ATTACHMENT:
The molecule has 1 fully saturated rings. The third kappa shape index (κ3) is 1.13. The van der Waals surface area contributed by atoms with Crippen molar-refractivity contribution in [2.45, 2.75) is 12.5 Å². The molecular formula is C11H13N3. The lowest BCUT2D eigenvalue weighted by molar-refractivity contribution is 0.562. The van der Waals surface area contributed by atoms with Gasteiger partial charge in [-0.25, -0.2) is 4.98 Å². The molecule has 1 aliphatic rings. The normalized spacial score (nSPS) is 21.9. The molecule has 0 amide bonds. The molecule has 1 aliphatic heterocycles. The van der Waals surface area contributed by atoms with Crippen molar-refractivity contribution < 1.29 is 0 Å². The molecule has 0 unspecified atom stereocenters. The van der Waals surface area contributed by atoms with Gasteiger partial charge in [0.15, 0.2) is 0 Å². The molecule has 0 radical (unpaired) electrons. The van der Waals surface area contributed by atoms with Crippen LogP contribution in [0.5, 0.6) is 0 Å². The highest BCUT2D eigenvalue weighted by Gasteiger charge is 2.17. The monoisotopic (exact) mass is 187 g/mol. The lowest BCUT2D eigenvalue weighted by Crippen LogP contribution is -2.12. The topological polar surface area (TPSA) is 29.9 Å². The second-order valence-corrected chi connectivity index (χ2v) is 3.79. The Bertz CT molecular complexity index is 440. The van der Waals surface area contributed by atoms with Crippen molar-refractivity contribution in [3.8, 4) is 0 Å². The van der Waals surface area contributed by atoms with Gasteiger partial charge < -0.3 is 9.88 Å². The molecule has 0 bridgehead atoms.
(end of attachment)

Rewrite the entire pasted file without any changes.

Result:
The molecule has 1 fully saturated rings. The third kappa shape index (κ3) is 1.13. The van der Waals surface area contributed by atoms with Crippen molar-refractivity contribution in [2.45, 2.75) is 12.5 Å². The molecular formula is C11H13N3. The lowest BCUT2D eigenvalue weighted by molar-refractivity contribution is 0.562. The van der Waals surface area contributed by atoms with Gasteiger partial charge in [-0.25, -0.2) is 4.98 Å². The molecule has 1 aliphatic rings. The normalized spacial score (nSPS) is 21.9. The molecule has 0 amide bonds. The molecule has 1 aliphatic heterocycles. The van der Waals surface area contributed by atoms with Crippen molar-refractivity contribution < 1.29 is 0 Å². The molecule has 0 unspecified atom stereocenters. The van der Waals surface area contributed by atoms with Gasteiger partial charge in [0.15, 0.2) is 0 Å². The molecule has 0 radical (unpaired) electrons. The van der Waals surface area contributed by atoms with Crippen LogP contribution in [0.5, 0.6) is 0 Å². The highest BCUT2D eigenvalue weighted by Gasteiger charge is 2.17. The monoisotopic (exact) mass is 187 g/mol. The lowest BCUT2D eigenvalue weighted by Crippen LogP contribution is -2.12. The topological polar surface area (TPSA) is 29.9 Å². The second-order valence-corrected chi connectivity index (χ2v) is 3.79. The Bertz CT molecular complexity index is 440. The van der Waals surface area contributed by atoms with Crippen molar-refractivity contribution in [3.8, 4) is 0 Å². The van der Waals surface area contributed by atoms with Gasteiger partial charge < -0.3 is 9.88 Å². The molecule has 0 bridgehead atoms.